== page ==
• Megan Richardson

The Ultimate Guide to the BMAT Essay (BMAT Section 3) 2022


Section 3 of the BMAT requires you to write a short essay that covers a maximum of one side of A4 paper. You are given a choice of three essay titles that are usually in the form of a statement or a direct quote.

Normally, you’ll be asked to explain the reasoning behind the statement, argue to the contrary and then make a conclusion, although the sub questions can vary.


The quality of your content is scored from 1 to 5 (5 being the highest) and the quality of your English is scored from A-E (A being the highest).


Top Tips


So how should you prepare for this? Here are our top tips on preparing for BMAT Section 3!

Every Sentence Needs a Purpose


In the BMAT, you need to make sure every sentence has a purpose and adds to your argument/counterargument.


You need to make sure nothing is “fluffy” and each sentence makes a standalone point that could not be taken out of the essay. In some ways, this is like a scientific paper, where you want to skip any unneeded adjectives and storytelling to give the most coherent writing style possible.


Remember, you also only have one side of A4 so your space is precious!


Planning is Key!


A big chunk of your essay time should be spent making a plan. Depending on your writing speed, this can be anywhere between 10 and 15 minutes. Every sentence must have a purpose. If you plan in bullet points, you can cover each of your bullet points sentence by sentence.


Structure


Make your essay really structured, answering every subquestion individually. Some students use paragraphs to split this up; however, it may be wise to use small indents, as this gives you a little more space on the paper to write more.


It is most logical to follow the structure given in the sub-questions, which is usually:


  1. Explain the reasoning behind the statement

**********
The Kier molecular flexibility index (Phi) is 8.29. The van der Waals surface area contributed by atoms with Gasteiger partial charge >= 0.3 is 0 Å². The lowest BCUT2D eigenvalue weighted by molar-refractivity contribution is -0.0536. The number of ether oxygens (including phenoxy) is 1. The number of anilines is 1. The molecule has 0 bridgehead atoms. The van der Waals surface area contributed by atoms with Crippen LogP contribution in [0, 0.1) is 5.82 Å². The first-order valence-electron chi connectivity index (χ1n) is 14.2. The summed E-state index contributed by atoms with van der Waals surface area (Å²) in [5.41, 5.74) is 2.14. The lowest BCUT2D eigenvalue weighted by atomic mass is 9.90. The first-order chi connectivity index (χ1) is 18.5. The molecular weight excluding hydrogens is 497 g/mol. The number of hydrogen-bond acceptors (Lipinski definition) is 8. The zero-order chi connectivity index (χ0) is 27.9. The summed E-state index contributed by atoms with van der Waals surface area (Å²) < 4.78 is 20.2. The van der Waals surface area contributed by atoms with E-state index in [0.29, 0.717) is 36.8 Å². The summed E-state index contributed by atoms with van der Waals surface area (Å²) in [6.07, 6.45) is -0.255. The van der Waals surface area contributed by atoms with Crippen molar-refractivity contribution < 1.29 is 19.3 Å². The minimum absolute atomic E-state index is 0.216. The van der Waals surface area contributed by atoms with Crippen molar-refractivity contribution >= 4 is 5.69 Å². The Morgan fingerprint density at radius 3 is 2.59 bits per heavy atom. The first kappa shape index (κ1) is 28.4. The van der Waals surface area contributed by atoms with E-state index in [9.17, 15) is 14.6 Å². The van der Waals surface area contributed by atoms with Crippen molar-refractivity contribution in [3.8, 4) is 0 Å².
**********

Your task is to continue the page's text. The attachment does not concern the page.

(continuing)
2. Argue to the contrary

  3. To give a conclusion

Examples


When asking your point, you need to give examples. This could be a specific scenario that you think the quote relates to or it could be an example from the news, public figures, a book, or a particular case.


Examples don’t need to be completely unique to score you highly, but they should be entirely relevant to the point of the essay. Don’t try to fit the essay around the example, instead, fit the example to the essay.

Practice as Though it were the Real Thing


You need to make sure that you are practising in the most realistic way possible. It’s really tempting to skip the plan and head straight into the essay; however, it’s going to be more effective if you time yourself the full 30 minutes and force yourself to use 10-15 minutes of this time to adequately plan.

If the BMAT is on pen and paper, download and print some section 3 answer sheets, so you know exactly how much space you have.


Have Fun With It!


I know this is really easy to say and hard in practice but, your application journey is an exciting period of your life. You get to decide on your own future and decide where you’re going to spend the next 5 or 6 years. The BMAT, although tricky, is a part of this and it may open up some really exciting doors for you!


If you would like further help, BMAT tutors can guide you.